The police enter the house where Pfeifer and Alexis are living and watching footage of Charlie’s death, showing that Pfeifer is the daughter of Charlie and Alexis. When they attempt to question them about Charlie, Pfeifer warns, "You shouldn’t say that name." The officer witnesses his partner being dragged by a noose, killing him. Charlie then attacks and kills the policeman, as the screen cuts to black.
- Reese Mishler as Reese Houser
- Pfeifer Brown as Pfeifer Ross
- Ryan Shoos as Ryan Shoos
- Cassidy Gifford as Cassidy Spilker
- Price T. Morgan as Price
- Jesse Cross as Charlie Grimille (1993)
- Melissa Bratton as Alexis Ross (2013)
- Alexis Schneider as Alexis Ross / Mary (1993)
- Theo Burkhardt as Rick Houser (2013)
- John Tanskly as Rick Houser (1993)
- Emily Jones as Ryan's mother
- Travis Cluff as Mr. Schwendiman
- Mackie Burt as Cheerleader
- Ariel Castro as Killer
On June 24, 2014, New Line Cinema acquired distribution rights to the film. On December 10, 2014, it was announced the film would be released on July 10, 2015, in the United States. Though the film is set in Lofing's hometown of Beatrice, Nebraska, all of the scenes in the theatrical version of the film were shot in Fresno, California. Several scenes in the first cut of the film were shot in Beatrice, but those scenes were dropped when Blumhouse Productions picked up the film. Those scenes were featured in the DVD and Blu-ray releases of The Gallows. The actors performed their own stunts, and no major CGI was used in the film, Lofing said.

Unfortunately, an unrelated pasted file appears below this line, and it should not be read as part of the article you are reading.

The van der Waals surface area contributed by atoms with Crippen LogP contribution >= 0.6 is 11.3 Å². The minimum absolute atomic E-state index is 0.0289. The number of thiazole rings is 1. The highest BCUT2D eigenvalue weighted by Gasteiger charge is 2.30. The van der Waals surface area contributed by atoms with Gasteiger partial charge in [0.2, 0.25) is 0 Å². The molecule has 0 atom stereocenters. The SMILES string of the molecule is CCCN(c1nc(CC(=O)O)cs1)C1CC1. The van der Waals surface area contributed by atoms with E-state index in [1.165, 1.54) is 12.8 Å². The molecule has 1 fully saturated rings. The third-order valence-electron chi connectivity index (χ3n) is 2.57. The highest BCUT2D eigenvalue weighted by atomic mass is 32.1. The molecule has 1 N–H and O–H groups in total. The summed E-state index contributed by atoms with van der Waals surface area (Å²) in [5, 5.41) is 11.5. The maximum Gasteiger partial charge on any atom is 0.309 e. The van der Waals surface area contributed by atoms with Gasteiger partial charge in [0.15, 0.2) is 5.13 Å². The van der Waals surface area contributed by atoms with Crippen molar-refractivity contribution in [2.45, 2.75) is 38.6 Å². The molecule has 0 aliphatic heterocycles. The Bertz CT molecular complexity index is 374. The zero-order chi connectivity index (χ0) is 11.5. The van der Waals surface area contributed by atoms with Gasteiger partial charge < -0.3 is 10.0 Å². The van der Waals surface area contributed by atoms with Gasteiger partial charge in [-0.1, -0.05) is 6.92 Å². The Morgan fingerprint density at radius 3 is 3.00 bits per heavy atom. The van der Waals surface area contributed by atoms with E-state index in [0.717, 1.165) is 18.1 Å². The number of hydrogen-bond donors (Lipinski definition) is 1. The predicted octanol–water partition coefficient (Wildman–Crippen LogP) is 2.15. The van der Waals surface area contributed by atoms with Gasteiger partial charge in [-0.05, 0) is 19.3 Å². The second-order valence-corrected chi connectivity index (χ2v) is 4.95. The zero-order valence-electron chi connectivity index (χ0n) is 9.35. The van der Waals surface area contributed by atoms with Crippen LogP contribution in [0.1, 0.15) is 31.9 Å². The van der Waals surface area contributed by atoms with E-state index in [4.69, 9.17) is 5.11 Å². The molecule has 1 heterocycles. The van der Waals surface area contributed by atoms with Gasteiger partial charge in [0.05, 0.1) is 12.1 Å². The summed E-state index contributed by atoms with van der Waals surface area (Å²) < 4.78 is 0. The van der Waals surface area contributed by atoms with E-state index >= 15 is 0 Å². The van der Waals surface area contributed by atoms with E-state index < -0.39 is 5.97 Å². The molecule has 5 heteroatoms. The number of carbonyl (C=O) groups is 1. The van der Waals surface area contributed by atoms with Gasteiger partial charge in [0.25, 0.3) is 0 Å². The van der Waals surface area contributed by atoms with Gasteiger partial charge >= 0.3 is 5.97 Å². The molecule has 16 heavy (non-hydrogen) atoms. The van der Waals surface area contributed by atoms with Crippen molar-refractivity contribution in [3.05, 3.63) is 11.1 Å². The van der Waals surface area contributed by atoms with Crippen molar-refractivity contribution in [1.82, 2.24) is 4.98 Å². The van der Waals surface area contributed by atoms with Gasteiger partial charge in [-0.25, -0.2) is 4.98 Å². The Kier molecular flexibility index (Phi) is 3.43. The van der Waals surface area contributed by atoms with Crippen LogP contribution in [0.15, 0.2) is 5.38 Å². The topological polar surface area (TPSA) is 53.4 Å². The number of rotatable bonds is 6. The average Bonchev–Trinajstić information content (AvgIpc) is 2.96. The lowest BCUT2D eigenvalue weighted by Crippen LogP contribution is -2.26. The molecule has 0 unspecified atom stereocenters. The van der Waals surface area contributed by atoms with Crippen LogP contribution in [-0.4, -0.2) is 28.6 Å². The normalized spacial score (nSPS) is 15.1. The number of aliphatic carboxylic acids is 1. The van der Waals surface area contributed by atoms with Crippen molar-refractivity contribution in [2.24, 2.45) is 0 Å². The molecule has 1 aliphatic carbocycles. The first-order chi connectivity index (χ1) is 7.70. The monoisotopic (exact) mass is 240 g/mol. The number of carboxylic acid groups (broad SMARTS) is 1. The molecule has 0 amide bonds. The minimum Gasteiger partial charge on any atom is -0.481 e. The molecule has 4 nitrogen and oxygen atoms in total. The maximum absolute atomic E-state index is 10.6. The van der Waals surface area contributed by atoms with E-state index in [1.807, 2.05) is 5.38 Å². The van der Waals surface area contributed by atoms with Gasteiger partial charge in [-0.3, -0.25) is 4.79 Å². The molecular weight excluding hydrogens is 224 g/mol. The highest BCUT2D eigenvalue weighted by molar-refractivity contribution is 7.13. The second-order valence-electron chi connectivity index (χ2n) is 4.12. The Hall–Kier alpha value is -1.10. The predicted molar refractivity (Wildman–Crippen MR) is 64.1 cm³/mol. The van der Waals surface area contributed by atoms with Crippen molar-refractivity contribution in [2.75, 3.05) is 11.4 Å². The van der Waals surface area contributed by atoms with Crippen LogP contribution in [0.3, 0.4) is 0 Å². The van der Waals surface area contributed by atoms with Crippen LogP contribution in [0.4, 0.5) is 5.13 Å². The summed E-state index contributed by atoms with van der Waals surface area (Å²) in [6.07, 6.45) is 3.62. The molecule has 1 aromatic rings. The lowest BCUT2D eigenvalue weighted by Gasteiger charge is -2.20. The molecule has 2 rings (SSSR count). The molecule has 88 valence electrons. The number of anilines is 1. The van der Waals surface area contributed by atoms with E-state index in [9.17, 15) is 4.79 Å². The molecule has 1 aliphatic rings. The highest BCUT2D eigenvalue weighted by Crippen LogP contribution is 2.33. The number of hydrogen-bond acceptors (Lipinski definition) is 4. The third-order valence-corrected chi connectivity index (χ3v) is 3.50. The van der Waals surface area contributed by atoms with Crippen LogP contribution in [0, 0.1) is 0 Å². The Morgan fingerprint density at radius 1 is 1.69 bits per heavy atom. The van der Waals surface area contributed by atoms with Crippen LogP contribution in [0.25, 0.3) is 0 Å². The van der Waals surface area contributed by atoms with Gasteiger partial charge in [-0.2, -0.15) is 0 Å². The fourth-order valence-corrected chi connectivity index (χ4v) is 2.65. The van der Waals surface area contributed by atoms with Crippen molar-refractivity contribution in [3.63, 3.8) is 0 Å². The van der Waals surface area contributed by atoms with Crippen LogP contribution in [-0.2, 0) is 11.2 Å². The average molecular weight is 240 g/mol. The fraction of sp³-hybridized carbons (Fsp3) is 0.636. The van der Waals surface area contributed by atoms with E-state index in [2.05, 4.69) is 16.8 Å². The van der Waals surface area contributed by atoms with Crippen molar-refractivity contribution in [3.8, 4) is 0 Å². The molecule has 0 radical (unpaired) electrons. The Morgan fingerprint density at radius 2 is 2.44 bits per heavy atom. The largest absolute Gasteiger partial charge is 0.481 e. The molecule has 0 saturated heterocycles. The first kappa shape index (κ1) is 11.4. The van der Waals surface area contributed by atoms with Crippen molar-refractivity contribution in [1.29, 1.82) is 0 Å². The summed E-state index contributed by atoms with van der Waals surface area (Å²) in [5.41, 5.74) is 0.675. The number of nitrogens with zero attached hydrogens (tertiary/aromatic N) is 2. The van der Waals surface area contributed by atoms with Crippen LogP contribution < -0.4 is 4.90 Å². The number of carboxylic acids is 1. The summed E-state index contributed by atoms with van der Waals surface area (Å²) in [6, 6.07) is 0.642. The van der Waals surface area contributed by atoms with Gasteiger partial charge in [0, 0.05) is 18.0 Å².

The Gallows grossed $22.7 million in North America and $20.2 million in other territories for a worldwide total of $43 million, against a budget of $100,000.
The Gallows opened on July 10, 2015, simultaneously with animated film Minions and the sci-fi drama Self/less. The film grossed $900,000 during its Thursday night showings, and $4.5 million on its opening day. The film opened at number five at the box office in its opening weekend, with $9.8 million.
According to the review aggregator website Rotten Tomatoes, 15% of critics have given the film a positive review based on 115 reviews, with an average rating of 3.15/10. The site's critics consensus reads, "Narratively contrived and visually a mess, The Gallows sends viewers on a shaky tumble to the bottom of the found-footage horror barrel." At Metacritic, which assigns and normalizes scores of critic reviews, the film has a weighted average score of 30 out of 100 based on 22 critics, indicating "generally unfavorable reviews". According to CinemaScore, audiences gave the film a grade of "C" on an A+ to F scale.